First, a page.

19-08 Segment 2: Research Ethics: How Far Have We Come?

In the mid-1960s, many Ivy League and Seven Sister colleges as well as prestigious prep schools allowed researchers to photograph incoming students naked as part of work on a now-discredited theory linking physical characteristics to leadership potential. A former student who went through it, now a physician and writer, discusses how research ethics have changed in the last 50 years.

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19-07 Segment 1: When Law Enforcement and Trauma Care Collide

Many patients arrive in the emergency room as a result of violence or car crashes—events in which police have an investigative interest. Sometimes, police needs clash with trauma care, and priorities are hashed out case by case. Experts discuss which priorities come first and when, and the procedures needed to smooth out sometimes contentious interaction.

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19-06 Segment 1: Xenotransplantation—Organ From Other Species

After attempts to use non-human primates as a source of scarce organs for transplant, doctors have turned to pigs for a variety of reasons. They’re now making great progress against the largest hurdle—rejection. One of the world’s foremost xenotransplantation experts discusses how the process might work and what the future might look like for millions of potential organ and tissue recipients.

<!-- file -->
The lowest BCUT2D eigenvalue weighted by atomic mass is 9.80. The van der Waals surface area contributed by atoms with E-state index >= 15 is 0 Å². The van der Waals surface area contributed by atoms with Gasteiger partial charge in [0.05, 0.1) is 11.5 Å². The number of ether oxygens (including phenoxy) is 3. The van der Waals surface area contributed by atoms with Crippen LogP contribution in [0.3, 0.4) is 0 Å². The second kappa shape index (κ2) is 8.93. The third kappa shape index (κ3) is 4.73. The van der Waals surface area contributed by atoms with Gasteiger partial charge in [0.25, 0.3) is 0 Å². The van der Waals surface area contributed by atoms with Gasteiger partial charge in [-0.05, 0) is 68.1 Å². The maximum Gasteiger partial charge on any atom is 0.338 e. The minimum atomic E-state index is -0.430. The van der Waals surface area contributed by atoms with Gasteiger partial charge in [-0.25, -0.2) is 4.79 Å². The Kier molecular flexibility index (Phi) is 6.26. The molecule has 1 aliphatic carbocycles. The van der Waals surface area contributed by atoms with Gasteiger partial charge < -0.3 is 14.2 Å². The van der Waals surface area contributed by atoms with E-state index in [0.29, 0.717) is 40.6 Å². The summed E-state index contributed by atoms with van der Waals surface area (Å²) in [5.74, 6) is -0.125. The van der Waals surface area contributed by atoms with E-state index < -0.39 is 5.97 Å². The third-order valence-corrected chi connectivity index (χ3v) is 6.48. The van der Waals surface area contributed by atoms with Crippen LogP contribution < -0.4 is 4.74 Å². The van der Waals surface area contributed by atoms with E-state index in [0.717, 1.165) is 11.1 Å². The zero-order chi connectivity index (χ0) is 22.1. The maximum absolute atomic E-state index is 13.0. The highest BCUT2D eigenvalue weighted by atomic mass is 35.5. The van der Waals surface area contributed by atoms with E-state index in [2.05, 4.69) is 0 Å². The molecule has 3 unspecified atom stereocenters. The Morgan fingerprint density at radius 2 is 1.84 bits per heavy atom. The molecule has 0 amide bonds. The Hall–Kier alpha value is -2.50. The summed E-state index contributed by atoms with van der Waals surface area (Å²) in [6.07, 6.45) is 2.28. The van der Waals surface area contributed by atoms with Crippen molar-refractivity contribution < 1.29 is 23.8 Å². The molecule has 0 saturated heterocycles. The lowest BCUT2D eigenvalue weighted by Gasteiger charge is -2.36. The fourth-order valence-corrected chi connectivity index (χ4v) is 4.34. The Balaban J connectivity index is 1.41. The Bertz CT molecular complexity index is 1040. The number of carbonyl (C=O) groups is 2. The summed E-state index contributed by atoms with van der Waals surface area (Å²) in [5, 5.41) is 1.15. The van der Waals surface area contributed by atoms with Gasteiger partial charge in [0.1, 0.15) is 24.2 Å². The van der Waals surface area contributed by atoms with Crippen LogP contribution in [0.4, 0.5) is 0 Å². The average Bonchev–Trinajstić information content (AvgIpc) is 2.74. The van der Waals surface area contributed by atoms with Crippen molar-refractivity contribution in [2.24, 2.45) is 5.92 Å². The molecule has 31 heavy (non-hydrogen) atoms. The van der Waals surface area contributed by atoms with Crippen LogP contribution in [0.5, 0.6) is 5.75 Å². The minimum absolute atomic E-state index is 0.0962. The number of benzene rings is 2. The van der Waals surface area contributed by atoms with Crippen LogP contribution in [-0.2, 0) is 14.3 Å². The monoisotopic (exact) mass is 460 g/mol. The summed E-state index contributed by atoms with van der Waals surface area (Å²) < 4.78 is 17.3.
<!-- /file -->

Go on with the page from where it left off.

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19-02 Segment 2: Invisible Girls: Victims of Incest

Experts say incest is the most common of all sexual abuse, but the least discussed openly. This can leave victims isolated and less able to reveal abuse, which can have further psychological ramifications later on. A noted expert on sexual abuse discusses how incest makes girls feel particularly responsible and unable to come forward, and a non-profit organization that seeks to help them.

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18-52 Segment 1: Smart Roads

In the near future, cars will be able to provide data as well as receive it, and a variety of methods are being researched to tap into this. Experts explain how cars can communicate with roads, traffic signals and central computers, and how roads themselves may collect data on the cars they carry. In the future, autonomous cars may use these links to greatly speed travel and make it much safer.    

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